Senator Leila M. de Lima has expressed interest to revisit the 53-year-old “Condominium Act” to make it attuned to the changing lifestyles of Filipino families, especially among tenants who want to keep pets in their condominiums or apartments.
In revisiting the antiquated law, the lady Senator from Bicol underscored the need to look into the powers of the property management or landlords to impose restrictions, which include a total ban of well-behaved pets in condominiums or inside the building.
“While it is the right of landlords and property managers to protect their properties from damages, they should be more flexible and responsive to the changing needs and demands of modern Filipino families renting or owning condominium units,” she said.
“With more and more young people opting to live in rented condominiums and apartments, the law regulating condominiums should be carefully looked into, especially on restrictive policies that are detrimental to the general welfare of tenants,” she added.
Under Republic Act No. 4726, also known as the “Condominium Act,” which was enacted in July 1966, property owners are granted power to impose restrictions to protect their properties and enforce rules and regulations in the buildings.
“The law, however, does not have provisions highlighting the possible needs and concerns of responsible animal-loving tenants that may arise because of several restrictions applied in condominium or apartment units,” De Lima pointed out.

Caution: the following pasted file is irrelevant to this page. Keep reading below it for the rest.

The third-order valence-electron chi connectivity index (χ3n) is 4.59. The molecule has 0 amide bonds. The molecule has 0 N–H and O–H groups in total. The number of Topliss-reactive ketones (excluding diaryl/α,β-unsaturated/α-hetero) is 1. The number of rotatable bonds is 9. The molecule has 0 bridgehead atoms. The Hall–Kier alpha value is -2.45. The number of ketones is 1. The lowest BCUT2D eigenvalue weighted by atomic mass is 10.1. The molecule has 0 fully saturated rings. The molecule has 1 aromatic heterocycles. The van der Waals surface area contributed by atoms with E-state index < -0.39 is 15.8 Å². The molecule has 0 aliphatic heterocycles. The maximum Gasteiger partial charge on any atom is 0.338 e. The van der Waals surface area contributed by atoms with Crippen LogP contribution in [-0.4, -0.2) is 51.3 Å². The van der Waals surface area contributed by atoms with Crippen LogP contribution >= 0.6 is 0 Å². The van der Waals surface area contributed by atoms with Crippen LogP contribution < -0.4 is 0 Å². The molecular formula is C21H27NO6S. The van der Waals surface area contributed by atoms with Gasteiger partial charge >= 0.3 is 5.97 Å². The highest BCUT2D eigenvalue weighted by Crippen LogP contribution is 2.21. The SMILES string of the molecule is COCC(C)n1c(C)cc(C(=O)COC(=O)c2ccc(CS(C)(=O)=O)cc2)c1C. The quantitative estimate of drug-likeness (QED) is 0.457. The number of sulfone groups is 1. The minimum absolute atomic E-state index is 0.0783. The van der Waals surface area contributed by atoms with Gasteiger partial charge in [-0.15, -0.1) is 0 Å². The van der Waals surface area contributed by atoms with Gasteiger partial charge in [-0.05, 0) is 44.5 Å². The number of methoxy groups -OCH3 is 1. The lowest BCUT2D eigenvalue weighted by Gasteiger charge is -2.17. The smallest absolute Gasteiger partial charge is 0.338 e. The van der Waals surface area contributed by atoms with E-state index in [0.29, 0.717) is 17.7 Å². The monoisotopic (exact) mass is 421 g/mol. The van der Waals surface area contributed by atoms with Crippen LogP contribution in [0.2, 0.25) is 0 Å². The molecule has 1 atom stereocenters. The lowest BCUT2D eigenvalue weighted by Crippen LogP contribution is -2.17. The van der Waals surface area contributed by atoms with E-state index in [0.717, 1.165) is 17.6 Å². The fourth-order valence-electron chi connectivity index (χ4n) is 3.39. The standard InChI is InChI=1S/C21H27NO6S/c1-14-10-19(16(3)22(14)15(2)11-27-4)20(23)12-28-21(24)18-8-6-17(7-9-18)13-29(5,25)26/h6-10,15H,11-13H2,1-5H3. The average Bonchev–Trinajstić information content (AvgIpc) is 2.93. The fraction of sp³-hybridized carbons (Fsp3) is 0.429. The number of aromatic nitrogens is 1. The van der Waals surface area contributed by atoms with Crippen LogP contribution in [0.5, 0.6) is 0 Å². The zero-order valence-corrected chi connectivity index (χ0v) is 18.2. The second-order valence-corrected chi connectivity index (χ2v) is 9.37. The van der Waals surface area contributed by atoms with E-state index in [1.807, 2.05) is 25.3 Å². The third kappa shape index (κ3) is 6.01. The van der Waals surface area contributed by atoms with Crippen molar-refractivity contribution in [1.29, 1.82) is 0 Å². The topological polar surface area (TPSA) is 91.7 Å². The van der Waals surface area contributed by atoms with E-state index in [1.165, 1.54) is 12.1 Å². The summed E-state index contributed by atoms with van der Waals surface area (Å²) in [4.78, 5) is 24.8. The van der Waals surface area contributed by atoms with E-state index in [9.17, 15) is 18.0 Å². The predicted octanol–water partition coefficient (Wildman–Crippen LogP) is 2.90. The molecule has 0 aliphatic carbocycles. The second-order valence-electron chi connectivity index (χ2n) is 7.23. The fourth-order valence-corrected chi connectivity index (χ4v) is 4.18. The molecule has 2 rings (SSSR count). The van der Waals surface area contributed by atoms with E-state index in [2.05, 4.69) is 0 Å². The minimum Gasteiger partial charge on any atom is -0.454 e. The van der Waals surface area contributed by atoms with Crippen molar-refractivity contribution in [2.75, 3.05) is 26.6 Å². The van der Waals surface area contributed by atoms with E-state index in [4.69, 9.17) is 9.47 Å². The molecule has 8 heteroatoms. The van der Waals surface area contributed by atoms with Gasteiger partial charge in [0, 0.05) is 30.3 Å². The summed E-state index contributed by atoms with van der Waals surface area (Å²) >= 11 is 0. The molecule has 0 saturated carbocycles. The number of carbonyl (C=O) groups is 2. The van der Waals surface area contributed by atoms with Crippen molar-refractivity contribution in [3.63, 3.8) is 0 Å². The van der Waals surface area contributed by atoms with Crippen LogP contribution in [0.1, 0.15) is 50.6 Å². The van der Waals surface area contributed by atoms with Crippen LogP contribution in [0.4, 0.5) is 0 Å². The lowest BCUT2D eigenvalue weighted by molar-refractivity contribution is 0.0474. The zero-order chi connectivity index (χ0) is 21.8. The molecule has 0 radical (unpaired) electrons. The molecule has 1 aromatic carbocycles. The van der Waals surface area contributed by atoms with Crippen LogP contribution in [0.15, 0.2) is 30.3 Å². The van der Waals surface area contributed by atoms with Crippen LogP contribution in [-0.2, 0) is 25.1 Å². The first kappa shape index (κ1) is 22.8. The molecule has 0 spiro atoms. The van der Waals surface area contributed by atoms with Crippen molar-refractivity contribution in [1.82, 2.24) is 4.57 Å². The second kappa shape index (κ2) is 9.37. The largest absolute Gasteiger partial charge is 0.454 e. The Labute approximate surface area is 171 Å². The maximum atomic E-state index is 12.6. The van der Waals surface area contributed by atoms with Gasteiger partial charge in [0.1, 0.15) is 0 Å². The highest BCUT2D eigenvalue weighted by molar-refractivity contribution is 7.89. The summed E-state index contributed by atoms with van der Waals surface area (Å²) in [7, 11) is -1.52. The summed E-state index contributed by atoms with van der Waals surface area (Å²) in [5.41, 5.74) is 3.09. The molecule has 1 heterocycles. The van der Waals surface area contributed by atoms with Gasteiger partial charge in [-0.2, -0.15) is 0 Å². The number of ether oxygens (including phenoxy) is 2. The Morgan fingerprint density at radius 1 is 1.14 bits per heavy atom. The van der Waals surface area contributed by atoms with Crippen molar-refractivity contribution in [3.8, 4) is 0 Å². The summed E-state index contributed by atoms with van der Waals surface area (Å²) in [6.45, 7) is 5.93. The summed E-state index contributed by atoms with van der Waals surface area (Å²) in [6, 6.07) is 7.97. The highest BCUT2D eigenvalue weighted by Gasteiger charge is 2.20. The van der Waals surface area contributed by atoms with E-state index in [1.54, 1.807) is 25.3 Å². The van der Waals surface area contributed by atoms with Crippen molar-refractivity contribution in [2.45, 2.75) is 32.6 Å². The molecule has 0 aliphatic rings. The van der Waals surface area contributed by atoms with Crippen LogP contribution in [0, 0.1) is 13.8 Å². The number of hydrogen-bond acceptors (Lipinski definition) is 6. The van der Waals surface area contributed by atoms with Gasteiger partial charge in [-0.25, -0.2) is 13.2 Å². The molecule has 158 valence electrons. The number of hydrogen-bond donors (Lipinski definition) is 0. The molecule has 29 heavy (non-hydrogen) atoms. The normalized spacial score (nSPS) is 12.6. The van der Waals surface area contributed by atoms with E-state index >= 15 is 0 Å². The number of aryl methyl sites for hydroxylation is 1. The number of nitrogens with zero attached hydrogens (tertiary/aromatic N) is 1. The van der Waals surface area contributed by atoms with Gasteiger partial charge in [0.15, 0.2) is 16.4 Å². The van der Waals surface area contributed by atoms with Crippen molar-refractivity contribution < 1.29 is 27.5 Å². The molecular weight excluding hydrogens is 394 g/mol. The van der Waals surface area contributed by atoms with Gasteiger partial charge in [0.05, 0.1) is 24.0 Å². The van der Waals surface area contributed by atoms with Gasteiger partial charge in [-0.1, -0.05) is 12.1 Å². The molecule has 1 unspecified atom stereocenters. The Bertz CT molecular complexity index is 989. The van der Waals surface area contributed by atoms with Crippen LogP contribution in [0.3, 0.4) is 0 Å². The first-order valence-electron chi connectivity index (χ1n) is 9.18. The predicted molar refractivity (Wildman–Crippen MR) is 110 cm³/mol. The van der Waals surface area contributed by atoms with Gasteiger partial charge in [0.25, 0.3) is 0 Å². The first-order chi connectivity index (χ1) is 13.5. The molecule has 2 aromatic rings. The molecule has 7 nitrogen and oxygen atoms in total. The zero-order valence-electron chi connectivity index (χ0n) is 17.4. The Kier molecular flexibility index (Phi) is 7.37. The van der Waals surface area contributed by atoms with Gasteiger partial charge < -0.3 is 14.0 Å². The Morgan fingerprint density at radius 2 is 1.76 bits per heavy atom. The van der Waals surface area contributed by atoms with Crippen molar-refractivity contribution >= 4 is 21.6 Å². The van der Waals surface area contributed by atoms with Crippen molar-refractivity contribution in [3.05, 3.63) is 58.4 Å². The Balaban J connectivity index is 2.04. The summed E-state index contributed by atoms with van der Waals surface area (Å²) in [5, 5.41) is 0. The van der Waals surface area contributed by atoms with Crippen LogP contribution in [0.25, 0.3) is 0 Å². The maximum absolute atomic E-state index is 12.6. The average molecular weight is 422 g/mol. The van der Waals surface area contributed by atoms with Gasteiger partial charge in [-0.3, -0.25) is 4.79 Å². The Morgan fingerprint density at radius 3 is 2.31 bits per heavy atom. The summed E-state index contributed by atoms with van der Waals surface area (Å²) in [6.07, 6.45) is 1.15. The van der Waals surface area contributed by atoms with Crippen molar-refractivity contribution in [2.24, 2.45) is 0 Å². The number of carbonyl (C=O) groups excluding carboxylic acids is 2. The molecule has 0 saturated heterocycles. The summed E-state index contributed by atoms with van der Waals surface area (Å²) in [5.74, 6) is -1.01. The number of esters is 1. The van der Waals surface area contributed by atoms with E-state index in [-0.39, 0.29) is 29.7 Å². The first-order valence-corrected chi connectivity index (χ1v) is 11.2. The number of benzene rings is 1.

“The complete ban policy implemented by condominium management on renters with pets should be revisited, except probably in small flats where owning a pet may be impractical. But we need to find creative ways to allow them to keep their pets” she added.
The pre-sold residential condominium units in Metro Manila, with prices ranging from PhP1.7 million to PhP5.9 million, hit a historical high of 54,000 in 2018, according to Colliers International Philippines.
According to Lamudi, an online real estate marketplace with operations here in the Philippines and in 13 other countries, property seekers from 25 to 34 years old make up the bulk of prospective buyers of condominium units in 2019.
Lamudi likewise projected that the development of high-rise condominiums is expected to soar in the coming years as the demand for the property, especially among young professionals and young families, continues to increase.
De Lima, who has an undeniable soft spot for dogs and cats, pointed out that landlords and property managers may reconsider putting up a special area or nursery for pets inside their buildings or properties.
“Finding pet-friendly accommodation in the country could be challenging because oftentimes, management or owners of apartments and condominium units ban pets in the vicinity. But that should not be the case because pets are often considered part of the family already,” she said.
“We hope that the government would promote and support a tenancy agreement that would allow apartment or condo occupants to bring their pets with them as long as they abide by certain rules to keep their pets under control at all times,” she added.
De Lima, a social justice and human rights champion, said she is currently studying the “Condominium Act” and is looking into possible amendments that would ensure that both the rights of landlords and tenants are respected. (30)